How social evolution theory impacts our understanding of development in the social amoeba Dictyostelium

Authors


Author to whom all correspondence should be addressed.
Email: strassm@rice.edu

Abstract

Dictyostelium discoideum has been very useful for elucidating principles of development over the last 50 years, but a key attribute means there is a lot to be learned from a very different intellectual tradition: social evolution. Because Dictyostelium arrives at multicellularity by aggregation instead of through a single-cell bottleneck, the multicellular body could be made up of genetically distinct cells. If they are genetically distinct, natural selection will result in conflict over which cells become fertile spores and which become dead stalk cells. Evidence for this conflict includes unequal representation of two genetically different clones in spores of a chimera, the poison-like differentiation inducing factor (DIF) system that appears to involve some cells forcing others to become stalk, and reduced functionality in migrating chimeras. Understanding how selection operates on chimeras of genetically distinct clones is crucial for a comprehensive view of Dictyostelium multicellularity. In nature, Dictyostelium fruiting bodies are often clonal, or nearly so, meaning development will often be very cooperative. Relatedness levels tell us what benefits must be present for sociality to evolve. Therefore it is important to measure relatedness in nature, show that it has an impact on cooperation in the laboratory, and investigate genes that Dictyostelium uses to discriminate between relatives and non-relatives. Clearly, there is a promising future for research at the interface of development and social evolution in this fascinating group.

Introduction

Multicellular development in Dictyostelium offers biologists an unusual look at development, because it has evolved independently from the multicellular development of the more traditional animals and plants (Baldauf et al. 2000). Though multicellularity in Dictyostelium is built using some of the same kinds of tools as animals and plants, including signaling, adhesion, and cell death, the details usually differ (Kessin 2001; Li & Purugganan 2010; Williams 2010). Development in Dictyostelium also differs in some fundamental ways. The multicellular stage is strictly for dispersal and cannot feed. There is little cell division during development. The number of tissue types in the multicellular stage is limited to two major categories, spore and stalk. In early years, the separation of development from cell division and the paucity of cell types made Dictyostelium very attractive for studies of development (Kessin 2001).

But there is another difference that early developmental biologists used, perhaps without fully appreciating the evolutionary dilemma it posed – that Dictyostelium comes to multicellularity through aggregation, and not through the mitotic divisions of a single original cell. The evolutionary consequences and ramifications of multicellularity through aggregation are the focus of this paper.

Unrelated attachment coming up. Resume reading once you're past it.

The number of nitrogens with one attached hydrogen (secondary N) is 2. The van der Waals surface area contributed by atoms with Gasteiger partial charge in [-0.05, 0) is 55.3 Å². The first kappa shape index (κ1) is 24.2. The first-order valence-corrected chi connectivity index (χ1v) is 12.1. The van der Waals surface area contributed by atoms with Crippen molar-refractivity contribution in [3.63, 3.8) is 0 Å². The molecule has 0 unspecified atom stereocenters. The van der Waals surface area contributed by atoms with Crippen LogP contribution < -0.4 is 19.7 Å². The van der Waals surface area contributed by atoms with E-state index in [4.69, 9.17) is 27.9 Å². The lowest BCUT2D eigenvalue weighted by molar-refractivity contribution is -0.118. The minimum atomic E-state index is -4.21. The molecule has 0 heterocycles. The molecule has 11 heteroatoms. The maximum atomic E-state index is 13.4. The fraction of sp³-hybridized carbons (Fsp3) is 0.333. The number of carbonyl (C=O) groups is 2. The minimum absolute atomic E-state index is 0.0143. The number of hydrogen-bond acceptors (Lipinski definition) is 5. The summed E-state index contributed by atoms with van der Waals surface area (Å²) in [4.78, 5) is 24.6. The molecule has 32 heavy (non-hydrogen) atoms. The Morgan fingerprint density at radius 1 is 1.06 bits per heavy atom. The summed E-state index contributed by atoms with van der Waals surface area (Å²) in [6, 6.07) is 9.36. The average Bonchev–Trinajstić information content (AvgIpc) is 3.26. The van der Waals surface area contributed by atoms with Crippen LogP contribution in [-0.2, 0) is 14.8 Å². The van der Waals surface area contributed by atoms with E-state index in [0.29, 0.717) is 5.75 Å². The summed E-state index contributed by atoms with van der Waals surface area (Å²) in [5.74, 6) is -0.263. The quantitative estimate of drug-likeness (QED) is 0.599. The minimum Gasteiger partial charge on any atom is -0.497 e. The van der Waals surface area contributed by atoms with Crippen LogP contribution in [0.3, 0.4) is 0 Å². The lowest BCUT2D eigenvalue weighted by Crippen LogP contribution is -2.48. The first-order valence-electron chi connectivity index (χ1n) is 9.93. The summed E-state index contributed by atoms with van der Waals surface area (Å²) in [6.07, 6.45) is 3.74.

Some might feel that this is a developmental aberration of little consequence, so we point out that the potential impact of this difference is huge (Strassmann et al. 2000). It may be the reason that this lineage has maintained a simple, highly conserved multicellular form, while the animals, for example, diverged into giraffes, corals, squids, lobsters, earthworms, and eagles (Queller & Strassmann 2009; Strassmann & Queller 2010). For reasons we describe below, the importance of a single cell bottleneck for the evolution of somatic variety is profound (Grosberg & Strathmann 1998).

Development without a single cell bottleneck will be less harmonious

When a body develops from clonal division of a single cell, all the daughter cells are genetically identical, except for occasional, rare mutations. These new chimeras are not passed on, since every generation begins again with a single cell (Queller 2000). This makes it easy to evolve differentiation, which is a form of cooperation among cells. Perhaps the most fundamental level of differentiation is the one between germline and somatic cells. Somatic cells die without issue, so one might think that the tendency to become somatic would be removed by natural selection. However, somatic cells do things that aid the reproduction of the genetically identical germline cells. The sterility of somatic cells tends to decrease the number of sterility genes reaching the next generation, but their aid to identical reproductive cells increases the frequency of those genes. The process works only if sterility is not a fixed trait, but instead is a conditional trait based on something not connected to genes, like where they are in the cell cycle, or their relative nutritive condition when the bifurcation towards spore or stalk occurs. Unconditional sterility mutants would all become sterile and have no one of the same type to help, and so would die out.